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Nero argued in the same way about Rome. He employed incendiaries to set it on fire; and he played the harp in scientific raptures whilst it was burning. I am so far of Nero's way of thinking that I have often said, when consulted by despairing sanitary reformers, that what London needs to make her healthy is an earthquake.
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Why, then, it may be asked, do not I, as a public-spirited man, employ incendiaries to set it on fire, with a heroic disregard of the consequences to myself and others? Any vivisector would, if he had the courage of his opinions. The reasonable answer is that London can be made healthy without burning her down; and that as we have not enough civic virtue to make her healthy in a humane and economical way, we should not have enough to rebuild her in that way. In the old Hebrew legend, God lost patience with the world as Nero did with Rome, and drowned everybody except a single family.
But the result was that the progeny of that family reproduced all the vices of their predecessors so exactly that the misery caused by the flood might just as well have been spared: things went on just as they did before. In the same way, the lists of diseases which vivisection claims to have cured is long; but the returns of the Registrar-General show that people still persist in dying of them as if vivisection had never been heard of. Any fool can burn down a city or cut an animal open; and an exceptionally foolish fool is quite likely to promise enormous benefits to the race as the result of such activities.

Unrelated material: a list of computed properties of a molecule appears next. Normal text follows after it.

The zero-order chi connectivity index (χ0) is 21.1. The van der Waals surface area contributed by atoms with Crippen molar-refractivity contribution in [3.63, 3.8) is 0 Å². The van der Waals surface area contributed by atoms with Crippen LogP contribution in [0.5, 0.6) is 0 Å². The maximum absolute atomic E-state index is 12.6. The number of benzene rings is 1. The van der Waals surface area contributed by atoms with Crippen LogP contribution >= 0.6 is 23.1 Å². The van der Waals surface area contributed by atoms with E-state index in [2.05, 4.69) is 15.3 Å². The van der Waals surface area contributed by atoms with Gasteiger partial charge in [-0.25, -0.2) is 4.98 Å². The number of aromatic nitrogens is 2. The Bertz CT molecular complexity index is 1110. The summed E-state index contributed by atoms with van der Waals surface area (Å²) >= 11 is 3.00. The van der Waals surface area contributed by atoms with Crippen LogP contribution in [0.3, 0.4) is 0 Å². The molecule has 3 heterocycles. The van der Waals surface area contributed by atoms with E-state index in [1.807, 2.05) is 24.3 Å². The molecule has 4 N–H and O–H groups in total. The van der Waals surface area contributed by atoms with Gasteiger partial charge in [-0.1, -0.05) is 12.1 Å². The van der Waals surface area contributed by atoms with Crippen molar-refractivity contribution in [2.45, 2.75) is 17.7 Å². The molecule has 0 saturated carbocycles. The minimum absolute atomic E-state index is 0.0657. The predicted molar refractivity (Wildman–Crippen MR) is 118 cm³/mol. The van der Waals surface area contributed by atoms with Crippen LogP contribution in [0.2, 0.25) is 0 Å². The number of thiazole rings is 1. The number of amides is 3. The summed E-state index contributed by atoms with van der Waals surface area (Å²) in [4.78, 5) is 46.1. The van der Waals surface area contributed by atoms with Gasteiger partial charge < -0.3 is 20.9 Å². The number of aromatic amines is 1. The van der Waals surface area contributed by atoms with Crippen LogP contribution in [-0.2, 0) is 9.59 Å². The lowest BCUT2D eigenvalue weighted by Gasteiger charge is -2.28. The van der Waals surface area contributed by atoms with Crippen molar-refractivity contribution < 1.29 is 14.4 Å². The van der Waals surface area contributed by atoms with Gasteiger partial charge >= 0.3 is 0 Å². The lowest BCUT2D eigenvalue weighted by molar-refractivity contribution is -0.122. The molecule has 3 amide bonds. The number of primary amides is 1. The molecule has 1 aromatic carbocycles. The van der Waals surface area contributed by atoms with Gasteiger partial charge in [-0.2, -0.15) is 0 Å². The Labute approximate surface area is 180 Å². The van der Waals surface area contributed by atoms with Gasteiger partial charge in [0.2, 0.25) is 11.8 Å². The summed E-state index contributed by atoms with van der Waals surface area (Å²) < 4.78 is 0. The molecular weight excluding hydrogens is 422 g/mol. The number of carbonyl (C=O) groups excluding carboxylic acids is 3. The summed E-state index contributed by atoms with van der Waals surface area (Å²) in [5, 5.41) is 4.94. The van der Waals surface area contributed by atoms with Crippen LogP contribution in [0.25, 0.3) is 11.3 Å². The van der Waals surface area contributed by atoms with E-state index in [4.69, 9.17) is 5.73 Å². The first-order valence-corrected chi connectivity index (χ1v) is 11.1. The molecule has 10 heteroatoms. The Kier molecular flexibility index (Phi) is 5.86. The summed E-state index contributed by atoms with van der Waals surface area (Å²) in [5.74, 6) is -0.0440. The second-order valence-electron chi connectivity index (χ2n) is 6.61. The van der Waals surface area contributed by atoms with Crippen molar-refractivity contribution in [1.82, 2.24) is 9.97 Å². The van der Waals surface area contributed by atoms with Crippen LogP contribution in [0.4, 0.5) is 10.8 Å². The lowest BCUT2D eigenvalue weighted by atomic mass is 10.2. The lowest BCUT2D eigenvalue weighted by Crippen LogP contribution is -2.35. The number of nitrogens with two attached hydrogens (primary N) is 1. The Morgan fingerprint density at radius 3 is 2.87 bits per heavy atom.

But when the constructive, benevolent part of the business comes to be done, the same want of imagination, the same stupidity and cruelty, the same laziness and want of perseverance that prevented Nero or the vivisector from devising or pushing through humane methods, prevents him from bringing order out of the chaos and happiness out of the misery he has made. At one time it seemed reasonable enough to declare that it was impossible to find whether or not there was a stone inside a man's body except by exploring it with a knife, or to find out what the sun is made of without visiting it in a balloon.
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Both these impossibilities have been achieved, but not by vivisectors. The Rontgen rays need not hurt the patient; and spectrum analysis involves no destruction. After such triumphs of humane experiment and reasoning, it is useless to assure us that there is no other key to knowledge except cruelty. When the vivisector offers us that assurance, we reply simply and contemptuously, "You mean that you are not clever or humane or energetic enough to find one. It will now, I hope, be clear why the attack on vivisection is not an attack on the right to knowledge: why, indeed, those who have the deepest conviction of the sacredness of that right are the leaders of the attack.